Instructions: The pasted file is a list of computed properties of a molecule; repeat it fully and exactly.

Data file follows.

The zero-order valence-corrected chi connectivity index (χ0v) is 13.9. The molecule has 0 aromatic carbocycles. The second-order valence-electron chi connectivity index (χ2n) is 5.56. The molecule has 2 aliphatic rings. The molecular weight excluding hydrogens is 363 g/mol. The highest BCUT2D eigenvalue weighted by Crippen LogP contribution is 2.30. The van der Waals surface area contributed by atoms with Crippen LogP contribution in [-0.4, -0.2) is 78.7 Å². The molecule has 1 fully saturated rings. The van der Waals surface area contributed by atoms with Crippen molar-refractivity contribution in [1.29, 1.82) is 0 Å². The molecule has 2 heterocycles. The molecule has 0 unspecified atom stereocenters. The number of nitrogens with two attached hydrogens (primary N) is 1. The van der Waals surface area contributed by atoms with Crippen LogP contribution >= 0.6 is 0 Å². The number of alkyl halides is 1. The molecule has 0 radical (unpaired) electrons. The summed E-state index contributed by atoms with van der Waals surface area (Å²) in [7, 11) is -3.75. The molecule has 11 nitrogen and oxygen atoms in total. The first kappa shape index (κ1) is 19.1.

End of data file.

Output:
The zero-order valence-corrected chi connectivity index (χ0v) is 13.9. The molecule has 0 aromatic carbocycles. The second-order valence-electron chi connectivity index (χ2n) is 5.56. The molecule has 2 aliphatic rings. The molecular weight excluding hydrogens is 363 g/mol. The highest BCUT2D eigenvalue weighted by Crippen LogP contribution is 2.30. The van der Waals surface area contributed by atoms with Crippen LogP contribution in [-0.4, -0.2) is 78.7 Å². The molecule has 1 fully saturated rings. The van der Waals surface area contributed by atoms with Crippen molar-refractivity contribution in [1.29, 1.82) is 0 Å². The molecule has 2 heterocycles. The molecule has 0 unspecified atom stereocenters. The number of nitrogens with two attached hydrogens (primary N) is 1. The van der Waals surface area contributed by atoms with Crippen LogP contribution >= 0.6 is 0 Å². The number of alkyl halides is 1. The molecule has 0 radical (unpaired) electrons. The summed E-state index contributed by atoms with van der Waals surface area (Å²) in [7, 11) is -3.75. The molecule has 11 nitrogen and oxygen atoms in total. The first kappa shape index (κ1) is 19.1.